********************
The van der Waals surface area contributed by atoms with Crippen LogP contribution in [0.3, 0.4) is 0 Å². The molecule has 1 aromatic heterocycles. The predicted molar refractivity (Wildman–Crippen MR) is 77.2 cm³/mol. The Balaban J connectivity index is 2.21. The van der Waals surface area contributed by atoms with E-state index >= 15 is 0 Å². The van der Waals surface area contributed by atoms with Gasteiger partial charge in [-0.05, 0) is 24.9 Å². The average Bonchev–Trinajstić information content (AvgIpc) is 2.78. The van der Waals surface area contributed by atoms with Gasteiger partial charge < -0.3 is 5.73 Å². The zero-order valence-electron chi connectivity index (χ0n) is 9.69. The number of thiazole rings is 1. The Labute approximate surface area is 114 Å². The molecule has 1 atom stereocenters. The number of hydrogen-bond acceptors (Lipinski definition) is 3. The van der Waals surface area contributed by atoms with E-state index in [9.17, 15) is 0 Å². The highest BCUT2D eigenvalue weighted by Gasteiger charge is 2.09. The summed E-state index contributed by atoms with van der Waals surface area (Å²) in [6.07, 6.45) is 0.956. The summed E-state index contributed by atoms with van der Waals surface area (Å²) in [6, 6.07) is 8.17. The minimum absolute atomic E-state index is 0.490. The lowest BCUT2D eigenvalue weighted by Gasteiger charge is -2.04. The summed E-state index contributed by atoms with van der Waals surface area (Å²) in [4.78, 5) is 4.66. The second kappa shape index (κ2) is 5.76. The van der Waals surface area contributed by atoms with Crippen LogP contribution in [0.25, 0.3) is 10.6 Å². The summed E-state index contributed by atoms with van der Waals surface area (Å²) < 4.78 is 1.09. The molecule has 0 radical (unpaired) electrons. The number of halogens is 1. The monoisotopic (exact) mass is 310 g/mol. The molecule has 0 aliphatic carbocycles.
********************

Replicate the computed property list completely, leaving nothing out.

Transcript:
The van der Waals surface area contributed by atoms with Crippen LogP contribution in [0.3, 0.4) is 0 Å². The molecule has 1 aromatic heterocycles. The predicted molar refractivity (Wildman–Crippen MR) is 77.2 cm³/mol. The Balaban J connectivity index is 2.21. The van der Waals surface area contributed by atoms with E-state index >= 15 is 0 Å². The van der Waals surface area contributed by atoms with Gasteiger partial charge in [-0.05, 0) is 24.9 Å². The average Bonchev–Trinajstić information content (AvgIpc) is 2.78. The van der Waals surface area contributed by atoms with Gasteiger partial charge < -0.3 is 5.73 Å². The zero-order valence-electron chi connectivity index (χ0n) is 9.69. The number of thiazole rings is 1. The Labute approximate surface area is 114 Å². The molecule has 1 atom stereocenters. The number of hydrogen-bond acceptors (Lipinski definition) is 3. The van der Waals surface area contributed by atoms with E-state index in [9.17, 15) is 0 Å². The highest BCUT2D eigenvalue weighted by Gasteiger charge is 2.09. The summed E-state index contributed by atoms with van der Waals surface area (Å²) in [6.07, 6.45) is 0.956. The summed E-state index contributed by atoms with van der Waals surface area (Å²) in [6, 6.07) is 8.17. The minimum absolute atomic E-state index is 0.490. The lowest BCUT2D eigenvalue weighted by Gasteiger charge is -2.04. The summed E-state index contributed by atoms with van der Waals surface area (Å²) in [4.78, 5) is 4.66. The second kappa shape index (κ2) is 5.76. The van der Waals surface area contributed by atoms with Crippen LogP contribution in [0.25, 0.3) is 10.6 Å². The summed E-state index contributed by atoms with van der Waals surface area (Å²) < 4.78 is 1.09. The molecule has 0 radical (unpaired) electrons. The number of halogens is 1. The monoisotopic (exact) mass is 310 g/mol. The molecule has 0 aliphatic carbocycles.